Sunday, October 05, 2003

These Are A Few Of My Favorite Things

From the vague creamy center of a long weekend, some recent subjective choice consumerism from a variety of media. What can I say; I teach this stuff.

1. It Was A Dark And Silly Night, the third installment of the Little Lit highbow comic collections, just came out; like its predecessors Folklore and Fairy Tale Funnies and Strange Stories For Strange Kids, it is gorgeous, well-written, broad, deep, and singularly unique. Edited by Art Spiegelman (yes, he's the guy who did Maus) and his wife Francoise Mouly (a comic artist in her own right), these nominally-for-kids coffee table art books feature short pieces by the likes of Neil Gaiman, Jules Feiffer, Daniel Clowes, Maurice Sendak, and David Sedaris, and read so beautifully, it will be years before I can bring mysef to let Willow play with "Daddy's books," even if they have such funny and wonderful pictures and stories in them.

2. The gods smile on me and they always have. Having signed up to teach the Mass Media Messages course this winter term on the subject of Reality TV, I find Bravo airing a five-part series on The Reality of Reality TV. Recording three repeat episodes back-to-back this afternoon; from what I've seen in the background, the universe has once again found me the perfect secondary texts for the class. Now all I need is some recordings of Survivor, Trading Spaces, and Queer Eye For The Straight Guy, and I can rest on my fat butt until the course begins, secure in my preparedness.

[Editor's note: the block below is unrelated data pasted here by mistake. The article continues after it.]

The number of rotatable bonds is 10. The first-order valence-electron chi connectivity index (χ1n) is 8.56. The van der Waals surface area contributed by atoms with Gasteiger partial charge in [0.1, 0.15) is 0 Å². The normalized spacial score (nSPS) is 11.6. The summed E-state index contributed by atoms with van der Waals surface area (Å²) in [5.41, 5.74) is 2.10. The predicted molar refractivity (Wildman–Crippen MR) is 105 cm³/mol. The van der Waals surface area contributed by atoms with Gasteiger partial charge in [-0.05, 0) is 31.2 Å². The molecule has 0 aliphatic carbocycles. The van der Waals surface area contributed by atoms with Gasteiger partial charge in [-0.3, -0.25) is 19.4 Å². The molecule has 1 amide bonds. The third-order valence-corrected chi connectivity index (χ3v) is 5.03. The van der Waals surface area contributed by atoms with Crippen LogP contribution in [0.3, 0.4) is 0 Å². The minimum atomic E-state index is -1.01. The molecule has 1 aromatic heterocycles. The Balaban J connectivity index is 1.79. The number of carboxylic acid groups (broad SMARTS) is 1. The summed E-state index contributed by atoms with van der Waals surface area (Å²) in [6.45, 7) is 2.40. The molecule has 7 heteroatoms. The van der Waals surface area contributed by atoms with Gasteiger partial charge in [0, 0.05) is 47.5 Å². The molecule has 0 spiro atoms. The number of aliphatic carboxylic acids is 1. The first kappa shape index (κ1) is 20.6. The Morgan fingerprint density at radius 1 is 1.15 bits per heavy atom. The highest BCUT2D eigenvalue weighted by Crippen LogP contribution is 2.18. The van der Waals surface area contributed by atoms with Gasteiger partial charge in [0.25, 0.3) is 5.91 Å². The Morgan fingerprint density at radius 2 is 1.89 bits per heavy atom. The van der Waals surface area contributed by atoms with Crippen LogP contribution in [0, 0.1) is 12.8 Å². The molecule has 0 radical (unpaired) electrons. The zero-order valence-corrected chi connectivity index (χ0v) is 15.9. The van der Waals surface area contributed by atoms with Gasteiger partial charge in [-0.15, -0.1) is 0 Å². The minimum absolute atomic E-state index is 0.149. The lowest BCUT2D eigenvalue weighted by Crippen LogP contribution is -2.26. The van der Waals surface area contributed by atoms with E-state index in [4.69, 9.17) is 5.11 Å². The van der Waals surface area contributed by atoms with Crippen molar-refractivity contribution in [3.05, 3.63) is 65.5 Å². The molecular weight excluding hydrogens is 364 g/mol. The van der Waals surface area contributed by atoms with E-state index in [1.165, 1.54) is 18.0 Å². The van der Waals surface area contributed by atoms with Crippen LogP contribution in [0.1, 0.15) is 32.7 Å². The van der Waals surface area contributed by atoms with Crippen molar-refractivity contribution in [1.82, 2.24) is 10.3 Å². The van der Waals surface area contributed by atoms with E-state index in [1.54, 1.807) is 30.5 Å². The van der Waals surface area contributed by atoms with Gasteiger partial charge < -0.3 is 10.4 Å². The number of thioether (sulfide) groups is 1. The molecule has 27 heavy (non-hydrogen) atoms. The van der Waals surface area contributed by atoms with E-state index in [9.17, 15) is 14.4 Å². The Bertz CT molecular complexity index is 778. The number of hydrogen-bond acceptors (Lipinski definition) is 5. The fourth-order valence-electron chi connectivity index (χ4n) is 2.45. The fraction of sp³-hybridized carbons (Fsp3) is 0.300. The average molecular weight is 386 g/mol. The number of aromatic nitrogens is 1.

3. Thank God Monk was a repeat this week, or we wouldn't have discovered The Handler, a new show (CBS, Fridays at 10 pm) which is everything reviewers said it was and more. See, this guy works for the FBI planting undercover sting agents in difficult situations; the show attends equally to both the stories of each sting and to Joe Pantoliano's title character, the node holding it all together. The show promises vastly different storylines, ample guest star characters, and a smooth ride for all.

4. I have a tiny silver pencil after a post-brunch meander through Northampton with Darcie and Willow this morning. Also, a roughpaper cartoon lamp that looks like a television, and a red pen with a tiny working etch-a-sketch on it. All are for my new desk at work. Got Darcie a tape measure and a kiss token (no, not a KISS token, ew); got Willow a bathtub puffer fish that squirts when squeezed. Had juice with unexpected Ginny before leaving for home again.

5. I want The House Carpenter's Daughter , the new Natalie Merchant album badly. She produces with banjo, sings very oldschool American folk tunes, from what I heard on The River yesterday, to say she has mellowed it down is quite the understatement. Saw her two summers ago at Clearwater the year I went by myself by mutual agreement, Darcie being 8 and a half months pregnant at the time, and she was already leaning into this style; I'm glad to see it, as it suits her warbly voice so well. The new release is number 48 on; they say that customers who bought this CD also bought -- and tell me this isn't cross-genre appeal in a nutshell -- the following list of new music:

Soul Journey ~ Gillian Welch
North [LIMITED EDITION] ~ Elvis Costello
Identity Crisis ~ Shelby Lynne
Some Devil ~ Dave Matthews
Sacred Love ~ Sting
Life for Rent ~ Dido
Chinatown ~ The Be Good Tanyas
Dark Chords on a Big Guitar ~ Joan Baez

[Why no link to amazon? Call it a stab at the consumer in me and in all of us. When I remember, I always buy local, and recommend either the same or, of course, buying direct from the artist's home page. makes consumerism so easy, you can get there on your own if you really feel a need to save a buck in return for pepetuating the mad accelleration of information ownership. Silly rabbit -- don't you know information wants to be free?]

posted by boyhowdy | 3:39 PM |

Post a Comment
coming soon
now listening